The British Library
I. The Mercator Atlas of Europe
|The most important purchase the British Library has made in recent
years is the Mercator Atlas of Europe. A composite atlas, it contains
not only examples of Mercator's separate-issue wall-maps, which are rare
enough in themselves, but also the only known manuscript maps in Mercator's
own hand. Some of the printed maps bear annotations in Mercator's handwriting.
Also included are thirty of Abraham Ortelius's maps from the
Orbis Terrarum of 1570, and a plan of Ancona in Italy, signed "A.B."
and presumed to be by Ambrosius Brambilla.
Usually such an item would have been well outside the budget of the Library, but a grant from the British National Lottery enabled it to purchase this prestigious item
|History of the Atlas
Apparently compiled c.1570-1572, judging by the dates of the Mercator items, the atlas appears to have been assembled someone with a particular interest in Europe. For example, the only parts of the 1569 world map included here relate to Europe. It has been suggested that the atlas was compiled for Werner von Gymnich, a close associate of Mercator's, who made a trip to Italy in 1570. This might account for the manuscript maps of Tirol and Lombardy: Mercator had a poor opinion of Italian maps, calling them misleading, so perhaps he was supplying his friend with more accurate maps for his journey.
|The atlas can then be traced to a Cistercian monastery in Mariawald,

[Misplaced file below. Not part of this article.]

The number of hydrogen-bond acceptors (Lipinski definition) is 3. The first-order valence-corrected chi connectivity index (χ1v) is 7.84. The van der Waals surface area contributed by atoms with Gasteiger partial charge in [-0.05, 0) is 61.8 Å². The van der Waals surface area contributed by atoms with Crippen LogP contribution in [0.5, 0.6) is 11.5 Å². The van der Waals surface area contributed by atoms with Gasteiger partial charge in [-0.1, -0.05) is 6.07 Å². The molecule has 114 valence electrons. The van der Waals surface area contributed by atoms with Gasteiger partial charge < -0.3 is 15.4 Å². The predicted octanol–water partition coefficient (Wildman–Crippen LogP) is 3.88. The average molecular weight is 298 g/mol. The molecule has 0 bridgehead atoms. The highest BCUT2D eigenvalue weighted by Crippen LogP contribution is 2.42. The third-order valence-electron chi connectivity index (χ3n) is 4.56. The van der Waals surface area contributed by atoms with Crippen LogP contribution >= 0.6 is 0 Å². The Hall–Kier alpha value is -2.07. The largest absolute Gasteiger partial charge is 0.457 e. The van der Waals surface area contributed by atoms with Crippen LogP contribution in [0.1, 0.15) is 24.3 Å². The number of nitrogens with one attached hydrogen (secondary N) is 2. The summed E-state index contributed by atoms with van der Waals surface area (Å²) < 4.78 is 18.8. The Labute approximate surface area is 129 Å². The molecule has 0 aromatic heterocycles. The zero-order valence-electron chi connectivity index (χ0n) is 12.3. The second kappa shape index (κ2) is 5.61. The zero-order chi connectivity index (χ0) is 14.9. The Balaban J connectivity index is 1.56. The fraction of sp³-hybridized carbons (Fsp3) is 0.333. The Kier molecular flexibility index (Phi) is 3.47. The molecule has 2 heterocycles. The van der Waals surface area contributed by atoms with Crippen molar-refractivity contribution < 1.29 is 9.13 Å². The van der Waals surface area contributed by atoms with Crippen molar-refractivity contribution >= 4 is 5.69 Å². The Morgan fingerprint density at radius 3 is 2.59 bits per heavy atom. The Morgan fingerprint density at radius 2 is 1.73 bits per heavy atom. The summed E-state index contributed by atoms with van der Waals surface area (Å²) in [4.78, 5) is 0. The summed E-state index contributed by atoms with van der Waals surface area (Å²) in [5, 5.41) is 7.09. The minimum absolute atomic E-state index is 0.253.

fifty miles from Duisburg: in 1771 the atlas was rebound there by a Cistercian
monk called Alan Ortemans, who also made some repairs, added his own annotations
and an alphabetical index, and signed the front page. It has been
suggested that he also added the Ortelius and Ancona maps: certainly bear
the annotations in Mercator's hand that appear on some of the other maps.
The monastery had links to the von Gymnich family: many of the family are listed in the burial registers, and in 1605 Adam von Gymnich left a substancial but unspecified bequest to the monastery, which could have included this atlas. However the library of Mariawald was dispersed in 1797-98 and the Library Catalogue, which might have recordeed the source of the atlas, was lost. The atlas itself reappeared in a Belgian bookshop in 1967.
|The Wall-Map Of Europe
Published 1554, this is now the only known surviving example. Another copy, itself at one time thought to be the only survivor, disappeared in 1945 from Breslaw [Wroclaw in Poland].
|The Wall-Map of the British Isles, 1564.
Only three other examples are known, in Paris, Rome and Perugia, so this is the only one in Britain. R.A.Skelton called this map "a lanmark in the regional cartography of the British Isles", and "a striking advance both in accuracy... and in wealth of detail".
|Sections of the Wall-Map of the World (1569)
The Europe and Greenland sections of the world map appear in this atlas. Only three other examples of these sheets are known, in Paris, Basel and Rotterdam
One of three known examples (the others in Harvard and the Royal Library in Stockholm). Because of the initials "AB" in the bottom corner the map is accredited to Ambrosius Brambilla, whose work was issued between 1582-1602. This is the only map of the atlas to be printed on Italian-origin paper.